Pollution from the steel plant in Serbia and consequences for the population, News
“We moved here in 1987. When the Americans took over, the pollution was barely felt because they improved the filters. But since Chinese HBIS took over the plant, they have increased production and everything is out of control, claims Dragana, a cook in a nearby kindergarten. “My grandchildren tell me, ‘Grandma, we’re not coming to your place, it’s dirty and you won’t let us play outside.”she complains as she lights the first autumn fire, smiling in spite of everything. Like most of the locals, she painted the facade red, to be less annoyed, because everything turns red anyway.
HBIS delivers 100,000 tons of steel products per month, and when both furnaces are operating, as much as 160,000 tons per month. The maximum annual production has been reached and it is now officially the largest exporter of goods from Serbia. Government would like more. But in February 2019, the European Union (EU) introduced a global quota for steel imports.
“All capital investments in the environment were made by US Steel between 2006 and 2011, but it is a technology that needs to be maintained, and in its current state it cannot withstand this production intensity,” explains the expert, who wishes to remain anonymous. According to his information, most of the pollution comes from the first agglomeration where ore is prepared, It usually arrives by barge and is reloaded into trucks in the port of Smederevo. This is done by a subcontractor who does not cover an otherwise excessive load, and the transport itself is polluted by diffuse emissions. The prepared ore goes to the blast furnace, then to the steel plant, and both have emissions. It’s those “sequins,” black and red powder. As much as 700 tons of dust are emitted annually through the emitters.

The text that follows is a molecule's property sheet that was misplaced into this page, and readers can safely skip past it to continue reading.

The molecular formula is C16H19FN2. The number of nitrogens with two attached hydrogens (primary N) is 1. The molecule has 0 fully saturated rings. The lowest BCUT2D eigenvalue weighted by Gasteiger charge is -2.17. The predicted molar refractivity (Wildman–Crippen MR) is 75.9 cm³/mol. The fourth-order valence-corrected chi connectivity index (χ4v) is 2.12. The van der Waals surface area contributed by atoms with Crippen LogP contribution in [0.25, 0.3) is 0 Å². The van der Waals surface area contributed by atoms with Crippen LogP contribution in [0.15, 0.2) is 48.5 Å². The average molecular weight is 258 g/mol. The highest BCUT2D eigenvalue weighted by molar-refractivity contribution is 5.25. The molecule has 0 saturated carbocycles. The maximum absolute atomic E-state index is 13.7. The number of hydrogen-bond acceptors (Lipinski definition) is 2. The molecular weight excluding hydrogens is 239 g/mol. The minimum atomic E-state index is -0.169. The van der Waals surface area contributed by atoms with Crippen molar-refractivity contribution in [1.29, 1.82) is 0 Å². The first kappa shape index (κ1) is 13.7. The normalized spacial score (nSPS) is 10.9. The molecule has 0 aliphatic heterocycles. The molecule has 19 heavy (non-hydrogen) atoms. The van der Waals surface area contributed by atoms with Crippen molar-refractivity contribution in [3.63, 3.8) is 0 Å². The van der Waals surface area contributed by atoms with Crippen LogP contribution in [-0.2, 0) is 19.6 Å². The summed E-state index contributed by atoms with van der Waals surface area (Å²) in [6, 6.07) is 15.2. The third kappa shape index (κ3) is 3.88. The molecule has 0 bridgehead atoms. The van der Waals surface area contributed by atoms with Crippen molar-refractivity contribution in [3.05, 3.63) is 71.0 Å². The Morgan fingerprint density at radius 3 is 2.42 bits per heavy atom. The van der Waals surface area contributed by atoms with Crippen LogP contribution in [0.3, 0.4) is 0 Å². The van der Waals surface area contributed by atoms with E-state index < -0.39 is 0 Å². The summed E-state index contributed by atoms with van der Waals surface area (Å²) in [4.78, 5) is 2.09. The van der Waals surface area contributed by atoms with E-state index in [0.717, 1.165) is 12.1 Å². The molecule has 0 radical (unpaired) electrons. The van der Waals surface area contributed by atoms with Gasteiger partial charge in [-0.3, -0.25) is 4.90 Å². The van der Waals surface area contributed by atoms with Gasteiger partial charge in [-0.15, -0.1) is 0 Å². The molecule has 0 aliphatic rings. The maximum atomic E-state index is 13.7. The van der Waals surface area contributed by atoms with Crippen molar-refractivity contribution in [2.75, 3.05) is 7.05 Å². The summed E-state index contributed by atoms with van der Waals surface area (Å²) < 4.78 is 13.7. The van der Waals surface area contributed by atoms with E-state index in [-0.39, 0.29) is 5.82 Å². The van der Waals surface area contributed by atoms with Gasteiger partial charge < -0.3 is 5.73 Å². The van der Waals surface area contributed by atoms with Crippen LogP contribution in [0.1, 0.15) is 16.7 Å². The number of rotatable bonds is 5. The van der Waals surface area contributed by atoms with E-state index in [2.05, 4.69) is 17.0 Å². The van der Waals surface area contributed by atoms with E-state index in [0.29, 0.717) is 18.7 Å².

To all this should be added the problem of slag, which was obtained during production in blast furnaces as a residue. The Law on Waste Management does not apply to the steel plant, since it was exempted by the act of the National Assembly of Serbia from 2016. Another Lex specialis, which allows the slag that was in the area of the Smederevo Ironworks before the arrival of the HBIS management can be moved without taking the measures that are mandatory when it comes to hazardous waste. Thus, in recent years, over three million tons of slag have been “exported” from the Ironworks. Part of it is buried in the area that belongs to the city of Smederevo, intended for a regional landfill, and the rest and the newly formed slag are disposed of near Vranovo and Radinac, creating gray-black hills about twenty meters high, in the open.
Pollution and consequences
What exactly does steel plant poison and what is its share in the total pollution? The environmental impact study was supposed to answer the question, but it was not. Smederevo is otherwise polluted due to the combined influence of heating, traffic and industry. Namely, according to the report of the Environmental Protection Agency (SEPA) published in October 2020, in 2019 the air in Smederevo was category III, that is, excessively polluted. The most to blame are suspended PM10 and PM2.5 particles, known as invisible air killers, dust less than 10 microns, a mixture of solid particles of smoke, soot, dust and acid, along with heavy metals such as lead, cadmium, nickel and arsenic. PM2.5 particles reach the body even easier, because they are smaller. In the center of Smederevo, the measuring station Carina recorded in 2019 51µg / m3 PM10 particles on average and exceeding 121 days a year, and 50µg / m3 is allowed and no more than 30 days a year.